DC voltage across a cap vs. Signal transfer - Page 2 - diyAudio
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Old 27th October 2012, 11:00 AM   #11
DF96 is offline DF96  England
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Frequency response won't help, as any deviation will be very small. Two ways to do it: Fourier analysis to look for harmonics or IM, or a bridge balance and look at the residual.
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Old 27th October 2012, 12:05 PM   #12
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Quote:
Originally Posted by yagoolar View Post
I was asked why I used cathode bias vs. Fixed bias. Well, started thinking. In cathode biased tube DC voltage across a coupling cap between a driver an a power tube is lower than in fixed bias (grid biased with negative DC voltage related to cathode). I wonder if there are any measurements of caps "behaviour" which give data to compare two topologies?
you can use a good amp meater inline wth caps to see how the cap is holing up and the amps being drawn through the circuit
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Old 27th October 2012, 12:48 PM   #13
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I have worked in RF for 33 years and never heard claims that dc across the sort of capacitor used in RF has any effect. You would not be using polarised types and HiZ ceramics as coupling in RF circuits
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Old 8th December 2012, 10:26 PM   #14
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http://www.niccomp.com/help/VoltageC...-032012-R1.pdf
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Old 8th December 2012, 10:35 PM   #15
dmills is offline dmills  United Kingdom
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Some of the class 1 dielectrics do however exhibit measurable intermod at surprisingly low imposed voltages, and that is before you even think about something awful like Y5V (But why anyone whould use that for anything that mattered is an interesting question).

I have even measured IMD in thick film resistors used in an RF attenuator (THAT caused much headscratching, especially as said attenuator was being used for IMD tests)!

For me the key thing with capacitors of the coupling sort is to make them large enough that they do not have any meaingful signal voltage across them, even electrolytics are fine for audio with a little standing bias and only a few mV of signal voltage across them, filters of course ask rather more of caps.

Regards, Dan.
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Old 9th December 2012, 07:54 AM   #16
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RF IMD is measuring levels that are way beyond anything a real speaker or cartridge can achieve.
Only filter circuits have large audio voltages appearing across the capacitor and nobody would use X7R or worse ceramics for that. Sometimes electrolytics end up being used in filters as plastic types are not sensibly available in the value. Amplifier coupling does not fall into this category as the value should be large enough to have negligible ac voltage in the audio range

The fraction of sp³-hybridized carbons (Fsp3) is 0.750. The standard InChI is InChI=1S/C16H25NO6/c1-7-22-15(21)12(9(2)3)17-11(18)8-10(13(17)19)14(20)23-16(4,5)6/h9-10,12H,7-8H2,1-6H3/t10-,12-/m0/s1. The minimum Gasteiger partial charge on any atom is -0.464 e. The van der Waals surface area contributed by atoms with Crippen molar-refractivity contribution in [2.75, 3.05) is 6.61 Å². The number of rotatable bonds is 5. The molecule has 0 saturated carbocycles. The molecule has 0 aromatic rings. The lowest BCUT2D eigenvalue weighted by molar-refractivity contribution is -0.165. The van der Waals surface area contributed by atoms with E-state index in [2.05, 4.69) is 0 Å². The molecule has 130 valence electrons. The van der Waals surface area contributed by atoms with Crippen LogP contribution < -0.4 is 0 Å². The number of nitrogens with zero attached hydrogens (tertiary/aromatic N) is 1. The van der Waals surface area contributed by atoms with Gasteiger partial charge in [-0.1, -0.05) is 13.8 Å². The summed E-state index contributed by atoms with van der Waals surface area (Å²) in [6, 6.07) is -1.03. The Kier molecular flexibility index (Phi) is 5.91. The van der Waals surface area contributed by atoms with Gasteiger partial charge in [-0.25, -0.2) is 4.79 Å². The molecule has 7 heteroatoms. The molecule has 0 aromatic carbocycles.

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Old 9th December 2012, 09:40 AM   #17
dmills is offline dmills  United Kingdom
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Yep, the RF guys deal with dynamic ranges and levels of selectivity that make us hyper sensitive to things like IMD, because when designing a high performance rx it **really** matters (IMD3DR is possibly **THE** figure of merit).

For audio linearity is almost always dominated by the transducers in play (condenser microphones, even high end ones, are interesting to measure IMD on, particularly at high frequency, the reputation the things have for a richer sounding mid range suddenly makes a lot of sense!).

I am in agreement that for any coupling cap the trick is simply to make it so large that no meaningful signal voltage that matters appears across it (And if electrolytic to ensure a little bias voltage is present).

There are now C0G ceramic caps in values interesting for audio filter networks operating at sane impedances which is nice as they are available is reasonable SMT packages.

Regards, Dan.
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Old 9th December 2012, 02:10 PM   #18
DF96 is offline DF96  England
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I'm not sure what was the point of the link in post 14. It is well known that high-k ceramics are very non-linear dielectrics, which is why they are only used where this does not matter. The writer of that piece from the cap manufacturer seemed to be labouring something obvious; perhaps he was a junior engineer who had only just realised it himself? High-k ceramics are never used for coupling in serious audio systems.
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Old 9th December 2012, 02:36 PM   #19
jcx is offline jcx  United States
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even dissing "Ceramic" is too broad - NP0/C0G are as linear, low loss, low DA as the "better" film for audio
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Old 9th December 2012, 02:45 PM   #20
DF96 is offline DF96  England
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I was only dissing high-k ceramics, and even they have legitimate uses such as RF decoupling. Low-k ceramics can be very linear, as you say, but are sometimes ignored due to 'guilt by association'.
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